No Mulligans: The SCC Highlights the “Difficult Strategic Choice” Faced by Québec Defendants Sued Abroad
This article originally appeared in the July-August 2019 issue of Canadian Lawyer InHouse magazine.
Recently, in Barer v. Knight Brothers LLC, the Supreme Court of Canada clarified the applicable threshold for a party’s submission to a foreign court’s jurisdiction under the Civil Code of Québec. Québec defendants sued abroad – and foreign companies sued in Québec – should take notice.
Knight Brothers LLC (“Knight”), a Utah-based company, sued David Barer (“Barer”), a Québec resident, and two companies allegedly under his control, in Utah. In addition to a contractual claim against the company, Knight sought to pierce the corporate veil to seek personal liability against Barer and made a claim for fraudulent misrepresentation.
Barer brought a motion to dismiss Knight’s lawsuit on a variety of grounds, including the lack of personal jurisdiction of the Utah court. Crucially, Barer also alleged in his motion to dismiss that the corporate veil should not be pierced and that the fraudulent misrepresentation claim was barred. The Utah court refused Barer’s motion to dismiss. Eventually, the Utah court rendered a default judgment against the defendants (the “Utah judgment”).
Knight sought to have the Utah judgment recognized by Québec’s Superior Court, in view of enforcing it against Barer. Barer argued that the Utah judgment should not be recognized in Québec, as the Utah court had no personal jurisdiction over him. The Superior Court of Québec disagreed, granted Knight’s application and recognized the Utah judgment. According to the Superior Court, Barer could not argue lack of jurisdiction because, by submitting substantive arguments in his defence, he had submitted to the jurisdiction of Utah Court. The Québec Court of Appeal upheld the Superior Court’s decision.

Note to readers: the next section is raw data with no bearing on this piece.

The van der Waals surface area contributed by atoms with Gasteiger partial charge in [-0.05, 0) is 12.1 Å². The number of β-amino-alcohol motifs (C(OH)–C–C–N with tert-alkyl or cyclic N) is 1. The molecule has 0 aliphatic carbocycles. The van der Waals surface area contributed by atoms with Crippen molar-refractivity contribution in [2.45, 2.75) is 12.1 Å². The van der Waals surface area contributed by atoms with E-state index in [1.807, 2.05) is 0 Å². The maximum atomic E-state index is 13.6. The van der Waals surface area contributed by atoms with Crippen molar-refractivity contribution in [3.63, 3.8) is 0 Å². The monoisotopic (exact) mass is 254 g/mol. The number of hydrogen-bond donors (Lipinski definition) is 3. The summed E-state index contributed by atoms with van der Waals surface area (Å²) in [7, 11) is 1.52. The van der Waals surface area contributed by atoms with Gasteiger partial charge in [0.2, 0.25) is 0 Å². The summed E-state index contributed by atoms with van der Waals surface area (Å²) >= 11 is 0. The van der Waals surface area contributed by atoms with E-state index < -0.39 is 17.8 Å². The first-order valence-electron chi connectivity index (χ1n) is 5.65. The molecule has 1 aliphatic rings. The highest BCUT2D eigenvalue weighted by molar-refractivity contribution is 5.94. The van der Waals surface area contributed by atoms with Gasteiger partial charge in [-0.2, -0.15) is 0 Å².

The decision of the SCC
On appeal, the Supreme Court of Canada sought to clarify the circumstances under which a defendant is properly found to have submitted to a court’s jurisdiction. The Court pointed out that, while such an analysis is highly contextual, it is of pivotal importance to people or companies in deciding how – or whether – to respond to proceedings brought against it outside of its home jurisdiction.
In reasons delivered by Gascon J., the majority of the Court found that Barer submitted to the jurisdiction of the Utah court by presenting substantive arguments in his motion to dismiss which, if accepted, would have resolved all or part of the dispute in his favour. The Court expressly rejected the so-called “save your skin” approach to submission to jurisdiction, by which “a defendant should not be taken to have submitted to jurisdiction where it was merely attempting to “save its skin.” To the contrary, the Court found that such an approach “hardly serves the administration of justice”. The Court held that allowing a party to present substantive arguments in multiple proceedings in the hope of finally securing a favourable decision – but without submitting to jurisdiction – could give rise to a “legal mulligan”, allowing the party to have “two kicks at the can”.
In a dissenting opinion, Côté J. essentially found that threshold adopted by the majority was too strict and rigid, and advocates for a more flexible approach that notably accounts for a defendant’s subjective intent in submitting to a jurisdiction.
The takeaway: a strategic choice for defendants sued in foreign jurisdictions
As a matter of principle, the CCQ favours the recognition and enforcement of judgments rendered outside of the province so as to ensure the free flow of trade and stability in international relations. There are a limited number of exceptions to this general principle, however, notably a lack of jurisdiction of the foreign authority over the defending party under the CCQ.
Since the threshold for submission to jurisdiction requires that arguments made before a foreign court must be limited to jurisdictional ones alone, defendants must consider what constitutes a purely jurisdictional issue, with reference to the procedural – and possibly substantive – laws of the foreign jurisdiction. Such issues of foreign law could later resurface in Québec enforcement and recognition proceedings. Thus, parties in this situation will likely require legal advice in both their home jurisdiction and the foreign one.
A final caution is called for, one which should resonate well outside Québec’s borders. The rules of the CCQ on submission to jurisdiction and their interpretation by the Supreme Court in Barer are equally applicable to a Québec court’s assertion of jurisdiction over foreign parties. Indeed, foreign individuals and entities would be well advised to engage in a similar balancing of risks and strategies before taking any steps to defend themselves before a Québec court.